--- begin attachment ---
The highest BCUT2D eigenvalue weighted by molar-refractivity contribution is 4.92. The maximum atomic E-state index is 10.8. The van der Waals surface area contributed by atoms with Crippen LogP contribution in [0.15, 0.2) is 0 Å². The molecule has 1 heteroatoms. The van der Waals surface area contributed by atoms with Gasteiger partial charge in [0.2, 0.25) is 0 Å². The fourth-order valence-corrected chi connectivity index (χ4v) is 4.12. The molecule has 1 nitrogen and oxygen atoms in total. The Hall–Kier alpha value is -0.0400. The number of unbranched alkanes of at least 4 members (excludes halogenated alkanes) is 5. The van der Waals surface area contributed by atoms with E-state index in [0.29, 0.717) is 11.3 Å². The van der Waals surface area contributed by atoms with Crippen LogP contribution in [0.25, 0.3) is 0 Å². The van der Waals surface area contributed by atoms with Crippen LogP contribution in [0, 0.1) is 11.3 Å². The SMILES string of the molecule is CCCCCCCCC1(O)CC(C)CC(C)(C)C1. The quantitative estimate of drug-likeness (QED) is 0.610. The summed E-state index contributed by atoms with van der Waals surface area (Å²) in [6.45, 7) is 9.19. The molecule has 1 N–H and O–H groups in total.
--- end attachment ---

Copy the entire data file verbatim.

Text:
The highest BCUT2D eigenvalue weighted by molar-refractivity contribution is 4.92. The maximum atomic E-state index is 10.8. The van der Waals surface area contributed by atoms with Crippen LogP contribution in [0.15, 0.2) is 0 Å². The molecule has 1 heteroatoms. The van der Waals surface area contributed by atoms with Gasteiger partial charge in [0.2, 0.25) is 0 Å². The fourth-order valence-corrected chi connectivity index (χ4v) is 4.12. The molecule has 1 nitrogen and oxygen atoms in total. The Hall–Kier alpha value is -0.0400. The number of unbranched alkanes of at least 4 members (excludes halogenated alkanes) is 5. The van der Waals surface area contributed by atoms with E-state index in [0.29, 0.717) is 11.3 Å². The van der Waals surface area contributed by atoms with Crippen LogP contribution in [0.25, 0.3) is 0 Å². The van der Waals surface area contributed by atoms with Crippen LogP contribution in [0, 0.1) is 11.3 Å². The SMILES string of the molecule is CCCCCCCCC1(O)CC(C)CC(C)(C)C1. The quantitative estimate of drug-likeness (QED) is 0.610. The summed E-state index contributed by atoms with van der Waals surface area (Å²) in [6.45, 7) is 9.19. The molecule has 1 N–H and O–H groups in total.